Welcome to Africanews

Please select your experience

Watch Live



All set for Zambia's closely contested elections

All set for Zambia's closely contested elections


A few hours from now, the Zambian population will be heading to the polls to choose their new leader.

A total of nine candidates are standing in the presidential race, though it really seems to be a tight two-horse race between President Edgar Lungu of the ruling Patriotic Front and his main challenger Hakainde Hichilema of the United Party for National Development.

Electoral campaigns were marred with different incidents of violence between supporters of the two main candidates, but voters seem to have already made their decisions, on the person they will vote for.

“Definitely I’ll vote for Edward Lungu because I have seen the development around. Am not just voting blindly. I have seen what he’s doing,” said one voter.

“People like in these compounds can only afford one meal a day, which is not normal,” said another voter.

Thursday’s polls will take place as the country goes through a severe economic crisis, triggered by the recent drop in copper prices.

Observers say it is difficult to gauge which of the two main candidates is the favorite because unlike past elections, no polls have been conducted around this time. The opposition party has also on several occasions accused the incumbent president of trying to silence them.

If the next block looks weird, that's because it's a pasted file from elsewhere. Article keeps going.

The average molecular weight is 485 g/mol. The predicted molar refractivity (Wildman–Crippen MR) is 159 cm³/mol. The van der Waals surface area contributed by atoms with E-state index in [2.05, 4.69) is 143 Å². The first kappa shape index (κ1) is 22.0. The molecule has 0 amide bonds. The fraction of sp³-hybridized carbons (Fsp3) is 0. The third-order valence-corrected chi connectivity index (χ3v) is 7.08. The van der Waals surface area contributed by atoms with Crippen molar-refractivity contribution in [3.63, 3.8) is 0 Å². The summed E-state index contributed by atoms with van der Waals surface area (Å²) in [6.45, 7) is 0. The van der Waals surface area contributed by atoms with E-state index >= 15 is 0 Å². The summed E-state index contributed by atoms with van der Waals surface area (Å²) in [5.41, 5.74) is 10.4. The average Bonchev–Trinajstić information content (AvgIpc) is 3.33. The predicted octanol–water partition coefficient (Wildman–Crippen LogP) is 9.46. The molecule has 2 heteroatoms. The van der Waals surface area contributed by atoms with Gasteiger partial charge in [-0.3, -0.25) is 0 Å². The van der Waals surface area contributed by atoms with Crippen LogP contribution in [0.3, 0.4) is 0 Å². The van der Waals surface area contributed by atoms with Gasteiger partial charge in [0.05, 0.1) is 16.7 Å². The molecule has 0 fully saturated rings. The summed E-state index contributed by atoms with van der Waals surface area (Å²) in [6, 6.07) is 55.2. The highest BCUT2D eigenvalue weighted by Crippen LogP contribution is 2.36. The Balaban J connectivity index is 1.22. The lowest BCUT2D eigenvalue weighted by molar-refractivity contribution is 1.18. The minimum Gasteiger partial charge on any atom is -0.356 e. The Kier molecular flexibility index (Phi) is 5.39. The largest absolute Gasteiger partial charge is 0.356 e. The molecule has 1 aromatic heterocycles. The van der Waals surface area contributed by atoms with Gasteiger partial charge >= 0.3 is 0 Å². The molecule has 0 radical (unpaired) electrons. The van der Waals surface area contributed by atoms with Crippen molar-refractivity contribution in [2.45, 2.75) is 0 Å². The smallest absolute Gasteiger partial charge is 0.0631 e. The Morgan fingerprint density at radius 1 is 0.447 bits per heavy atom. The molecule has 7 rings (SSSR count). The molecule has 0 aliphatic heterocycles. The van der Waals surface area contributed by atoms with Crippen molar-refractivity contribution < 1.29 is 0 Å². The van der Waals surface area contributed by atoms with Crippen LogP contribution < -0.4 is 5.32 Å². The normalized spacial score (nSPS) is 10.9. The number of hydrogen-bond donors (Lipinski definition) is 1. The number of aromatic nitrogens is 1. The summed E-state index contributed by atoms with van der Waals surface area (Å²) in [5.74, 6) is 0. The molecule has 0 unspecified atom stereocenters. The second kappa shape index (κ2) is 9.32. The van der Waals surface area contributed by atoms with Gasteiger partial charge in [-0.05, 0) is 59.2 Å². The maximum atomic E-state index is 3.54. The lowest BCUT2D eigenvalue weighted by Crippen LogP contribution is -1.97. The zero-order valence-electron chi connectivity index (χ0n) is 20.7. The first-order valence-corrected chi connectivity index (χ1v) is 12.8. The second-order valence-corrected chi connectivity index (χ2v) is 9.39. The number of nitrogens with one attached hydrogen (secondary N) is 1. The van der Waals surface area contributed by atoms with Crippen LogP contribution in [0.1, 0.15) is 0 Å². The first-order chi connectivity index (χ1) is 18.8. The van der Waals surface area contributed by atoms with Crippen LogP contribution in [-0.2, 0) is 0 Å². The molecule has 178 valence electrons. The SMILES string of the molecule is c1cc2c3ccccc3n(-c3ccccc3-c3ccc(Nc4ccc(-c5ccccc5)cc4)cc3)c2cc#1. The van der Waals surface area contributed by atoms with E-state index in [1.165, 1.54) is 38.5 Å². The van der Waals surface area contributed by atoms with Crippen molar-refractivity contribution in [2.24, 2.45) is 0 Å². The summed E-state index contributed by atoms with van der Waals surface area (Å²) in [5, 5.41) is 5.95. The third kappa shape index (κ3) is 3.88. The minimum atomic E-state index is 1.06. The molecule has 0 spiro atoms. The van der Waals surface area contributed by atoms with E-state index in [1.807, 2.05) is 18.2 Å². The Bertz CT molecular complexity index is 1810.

“The president has been issuing threats against opposition leaders, saying he would arrest them, he would detain them after the vote and so forth. he has said things like “They should accept the results”, as if he knows what the results will be. All that seems unfortunate, coming from a head of state who is also a participant in the election,” said Neo Simutanyi, Director of Think Tank, Zambia.

Last minute rallies are expected to be held today in the capital Lusaka, in a bid to woo voters one last time.

Following the death of President Michael Sata, Edgar Lungu narrowly beat Hakainde Hichilema in the 2015 presidential by-election. Only 27,000 votes separated the winner and the loser.

This time, both candidates say they are confident of victory in the first round of voting.

View more